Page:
I said I’d show you an example.  Over the weekend we went to our friend Sam Keen’s farm and Jack and Jennifer and I took turns “on the flying trapeze.”  Sam began flying at 61 years old, and at 80 he not only swings, but hangs  upside down, as “the catcher” whose hands reach down and stretch to grab a flier.  Each hand above hand, climbing that skinny circus ladder to the 30-foot platform  took us further and further from our comfort zones.  Jack “flew” pretty well. Back and forth…and got his legs over his body to hang upside down. Jennifer in classic extrovert form howled the fear right out of her body and swung back and forth.  Confident and in my comfort zone – alpha male – I held the bar and at the “hep” call I let go. Here’s me in flight:

“The predictable male mistake,” the trapeze coach explained, “You kept your elbows bent in classic bicep-bursting pose” he demonstrated. “So when you hit the end of the arc, your elbows snapped open and your hands didn’t have a chance.” As you saw, one second I was in control (or so I thought). The next I was 155 pounds of mass hurtling out of control into the net below. My natural “success strategy” or “comfort zone” felt natural and right but ill-fitted the job before me.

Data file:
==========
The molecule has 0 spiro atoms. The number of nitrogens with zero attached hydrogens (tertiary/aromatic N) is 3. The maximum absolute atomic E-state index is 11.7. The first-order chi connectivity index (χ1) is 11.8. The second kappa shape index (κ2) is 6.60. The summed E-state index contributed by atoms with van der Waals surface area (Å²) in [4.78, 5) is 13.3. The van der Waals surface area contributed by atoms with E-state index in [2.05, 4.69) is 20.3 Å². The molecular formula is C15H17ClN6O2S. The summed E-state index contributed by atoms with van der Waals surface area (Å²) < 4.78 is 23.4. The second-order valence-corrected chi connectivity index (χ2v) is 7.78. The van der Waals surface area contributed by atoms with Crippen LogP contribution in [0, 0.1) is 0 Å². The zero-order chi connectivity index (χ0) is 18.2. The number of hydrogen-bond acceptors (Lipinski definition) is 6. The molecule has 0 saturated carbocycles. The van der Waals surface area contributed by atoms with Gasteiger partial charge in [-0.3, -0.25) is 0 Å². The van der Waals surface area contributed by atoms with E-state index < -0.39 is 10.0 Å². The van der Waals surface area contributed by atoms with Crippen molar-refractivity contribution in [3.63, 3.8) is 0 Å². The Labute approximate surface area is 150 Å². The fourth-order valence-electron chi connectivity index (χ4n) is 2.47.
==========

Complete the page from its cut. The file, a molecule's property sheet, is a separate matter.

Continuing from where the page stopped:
Some of us are comfortable as we over-steer our kids, our staff, our assistants. Others of us stay comfortable avoiding conflict at all costs. You have seen my success strategy (maybe you’ve read it in RFL): jump in, trust myself, figure I know what I’m doing. I’d love to hear your comments on the success strategy or comfort zone that you stay within or employ, which may most get in the way of your leading with your best self. And comment on what you have tried to break out of that comfort area to